Following its successful participation at the IDFA, Full Frame, San Francisco, and Camden film festivals, Mike Plunkett’s Salero will have its New York premiere as part of the Margaret Mead Film Festival, running October 13-16 at the American Museum of Natural History. The film, produced by Cinereach with support from The MacArthur Foundation, Tribeca Film Institute, San Francisco Film Society, and NYSCA, was the winner of the Best Documentary and Director awards at the RiverRun International Film Festival in Winston-Salem, NC.
The earth’s largest salt flat, Bolivia’s Salar de Uyuni, is an otherworldly expanse of white. For generations, its only signs of life have been the saleros who harvest salt from its radiant surface. In the film Salero, we see this secluded region thrust into the future when Bolivia embarks on a plan to extract a precious mineral from the Salar and build an infrastructure that will connect it to the modernized world. What follows is a poetic journey through the eyes of Moises Chambi Yucra, one of the last remaining salt gatherers, whose story explores how identity is formed by both tradition and progress.
Salt is precious to Moises, but it is the Salar’s untapped lithium reserve that is predicted to make Bolivia “the Saudi Arabia of the 21st century.” This film comes during tremendous change in Bolivia, and captures the precise, historic, moment when its famous Salar, one of the world’s most remote places, transformed into a player in the global economy.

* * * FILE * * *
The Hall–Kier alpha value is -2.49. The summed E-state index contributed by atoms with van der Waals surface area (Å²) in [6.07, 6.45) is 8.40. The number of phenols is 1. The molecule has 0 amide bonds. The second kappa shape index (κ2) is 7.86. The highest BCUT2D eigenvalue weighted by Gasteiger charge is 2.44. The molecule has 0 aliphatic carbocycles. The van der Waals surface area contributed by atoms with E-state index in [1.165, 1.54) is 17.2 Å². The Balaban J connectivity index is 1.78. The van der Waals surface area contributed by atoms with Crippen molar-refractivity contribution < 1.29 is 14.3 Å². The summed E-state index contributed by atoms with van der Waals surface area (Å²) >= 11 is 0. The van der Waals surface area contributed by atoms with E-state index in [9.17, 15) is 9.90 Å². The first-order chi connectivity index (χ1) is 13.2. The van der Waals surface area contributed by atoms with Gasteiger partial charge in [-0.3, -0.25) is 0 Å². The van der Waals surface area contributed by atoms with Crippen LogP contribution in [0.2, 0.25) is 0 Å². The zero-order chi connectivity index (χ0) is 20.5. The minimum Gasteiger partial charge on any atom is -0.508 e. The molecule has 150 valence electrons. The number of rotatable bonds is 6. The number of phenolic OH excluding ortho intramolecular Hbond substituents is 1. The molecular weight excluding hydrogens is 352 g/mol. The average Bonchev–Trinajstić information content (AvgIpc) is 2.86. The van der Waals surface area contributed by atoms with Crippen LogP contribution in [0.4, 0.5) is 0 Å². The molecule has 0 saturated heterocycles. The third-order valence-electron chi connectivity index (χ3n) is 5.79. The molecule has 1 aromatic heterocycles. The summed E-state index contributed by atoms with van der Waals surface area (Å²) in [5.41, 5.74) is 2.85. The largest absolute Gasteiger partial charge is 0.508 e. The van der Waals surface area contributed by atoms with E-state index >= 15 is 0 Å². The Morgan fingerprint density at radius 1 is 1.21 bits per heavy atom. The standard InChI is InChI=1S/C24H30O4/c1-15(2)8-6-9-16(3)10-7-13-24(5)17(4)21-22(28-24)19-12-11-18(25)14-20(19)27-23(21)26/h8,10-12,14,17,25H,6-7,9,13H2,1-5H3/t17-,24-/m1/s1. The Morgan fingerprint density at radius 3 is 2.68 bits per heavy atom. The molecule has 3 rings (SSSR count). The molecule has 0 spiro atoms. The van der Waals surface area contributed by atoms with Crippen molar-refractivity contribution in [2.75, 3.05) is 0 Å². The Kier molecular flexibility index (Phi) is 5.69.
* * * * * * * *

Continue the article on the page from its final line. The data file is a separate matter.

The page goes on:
In the film, Bolivia's first indigenous president, Evo Morales, launches a plan to build a lithium industry without interference from other nations, pledging an end to resource exploitation by foreigners. The first step by the government-run Corporación Minera de Bolivia (COMIBOL) is to build a pilot lithium extraction operation, which we see develop from dream to reality. In this complex economic and political climate, and with the stunningly cinematic Salar as its setting, Salero is an immersive personal encounter with destiny rewritten.